2. That makes so much sense. Easy fix huh? Just end all the wars that republicans start, problem solved. Who is going to end those wars? The republicans you keep voting for? But didn’t they start them in the first place? Eh… At least the democrats have a bit of empathy for the poor. Who gives a crap about entitlements? You think people are living it up with their $300 month in food stamps and their meager unemployment benefits? Please.

  12. compare the average incomes of liberals and conservatives

    Andrew Gelman wrote a book studying that very concept, “Red State, Blue State, Rich State, Poor State.”

    The gist of it was that while the “blue” states were wealthier than the “red” ones, within both the overall-blue states and the overall-red states, Republican voters tend to be wealthier than Democratic ones.

    So while there may be some high-profile wealthy liberals, overall wealthier people do tend to be more conservative.

    1. How much of the employment in the red states is generated by Government military or aerospace expenditures, ultimately paid by for by the taxes levied upon the incomes of the people in the more populous blue states?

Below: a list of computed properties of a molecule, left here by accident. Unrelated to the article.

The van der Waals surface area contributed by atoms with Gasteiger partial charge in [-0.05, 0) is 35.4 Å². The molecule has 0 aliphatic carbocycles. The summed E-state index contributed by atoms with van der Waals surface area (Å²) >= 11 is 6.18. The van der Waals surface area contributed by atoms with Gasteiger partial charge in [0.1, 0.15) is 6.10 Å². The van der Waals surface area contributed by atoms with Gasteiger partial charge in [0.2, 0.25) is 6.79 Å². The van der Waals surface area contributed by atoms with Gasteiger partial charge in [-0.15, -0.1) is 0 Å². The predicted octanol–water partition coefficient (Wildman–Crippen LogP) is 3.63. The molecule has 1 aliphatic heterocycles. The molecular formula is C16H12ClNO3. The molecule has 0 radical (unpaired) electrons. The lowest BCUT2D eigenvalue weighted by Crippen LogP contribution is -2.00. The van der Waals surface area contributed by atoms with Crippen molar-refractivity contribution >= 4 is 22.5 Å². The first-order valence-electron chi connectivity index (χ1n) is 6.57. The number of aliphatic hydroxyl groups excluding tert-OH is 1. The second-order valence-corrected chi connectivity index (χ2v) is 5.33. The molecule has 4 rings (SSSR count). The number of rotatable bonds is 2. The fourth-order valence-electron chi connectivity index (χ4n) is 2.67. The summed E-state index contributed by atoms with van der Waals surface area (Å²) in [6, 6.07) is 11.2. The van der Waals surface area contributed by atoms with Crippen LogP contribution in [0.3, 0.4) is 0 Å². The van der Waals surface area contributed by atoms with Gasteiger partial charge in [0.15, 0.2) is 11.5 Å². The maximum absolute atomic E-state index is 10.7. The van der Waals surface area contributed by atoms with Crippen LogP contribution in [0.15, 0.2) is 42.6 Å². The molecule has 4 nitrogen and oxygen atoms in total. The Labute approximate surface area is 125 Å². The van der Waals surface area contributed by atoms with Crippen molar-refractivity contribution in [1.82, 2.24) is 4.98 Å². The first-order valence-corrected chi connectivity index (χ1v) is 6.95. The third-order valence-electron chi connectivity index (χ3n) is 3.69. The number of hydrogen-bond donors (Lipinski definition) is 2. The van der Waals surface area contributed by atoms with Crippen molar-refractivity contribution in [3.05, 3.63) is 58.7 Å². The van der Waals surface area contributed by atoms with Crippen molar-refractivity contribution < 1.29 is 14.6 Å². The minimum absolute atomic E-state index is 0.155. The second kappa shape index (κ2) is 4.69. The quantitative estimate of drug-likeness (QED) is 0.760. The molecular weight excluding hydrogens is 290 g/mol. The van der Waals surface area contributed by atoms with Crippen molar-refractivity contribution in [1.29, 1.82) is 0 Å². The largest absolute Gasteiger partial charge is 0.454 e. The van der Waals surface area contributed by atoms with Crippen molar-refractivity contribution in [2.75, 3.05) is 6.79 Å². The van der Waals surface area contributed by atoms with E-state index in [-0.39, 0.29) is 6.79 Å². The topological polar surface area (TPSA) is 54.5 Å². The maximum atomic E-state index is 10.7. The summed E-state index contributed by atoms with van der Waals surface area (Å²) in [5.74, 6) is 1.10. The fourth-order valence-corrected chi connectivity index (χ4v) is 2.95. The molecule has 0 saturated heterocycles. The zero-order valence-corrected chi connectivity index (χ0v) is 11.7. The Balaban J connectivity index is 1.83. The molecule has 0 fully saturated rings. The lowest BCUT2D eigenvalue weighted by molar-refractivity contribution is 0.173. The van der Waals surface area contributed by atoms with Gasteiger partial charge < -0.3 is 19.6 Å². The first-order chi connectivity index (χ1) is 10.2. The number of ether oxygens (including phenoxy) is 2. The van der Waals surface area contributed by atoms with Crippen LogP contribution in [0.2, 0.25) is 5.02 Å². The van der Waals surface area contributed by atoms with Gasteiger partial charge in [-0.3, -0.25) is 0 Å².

How much of that red state wealth is in fact other subsidy and re-distribution from the blue states?
      Any agri subsidies paid to the reds states, pushing up food prices in the Cities of the blue states?
      Any mining or ranching royalties set at pre-1890 levels?
      Would that be a subsidy too? Or only a give-away?

      1. I’m not sure why you’re addressing your questions to me — I know full well that it’s the “red” states that are subsidized by the “blue” states and that, yes, military expenditures, ag subsidies, and 19th-century BLM giveaways are government subsidies. Not that most of their beneficiaries would admit as such.

        I was pointing out that libertarian twinangel was mistaken in perpetuating the myth that the wealthy elites are liberal and the salt-of-the-earth working man was more likely to be conservative. In fact, it’s just the opposite.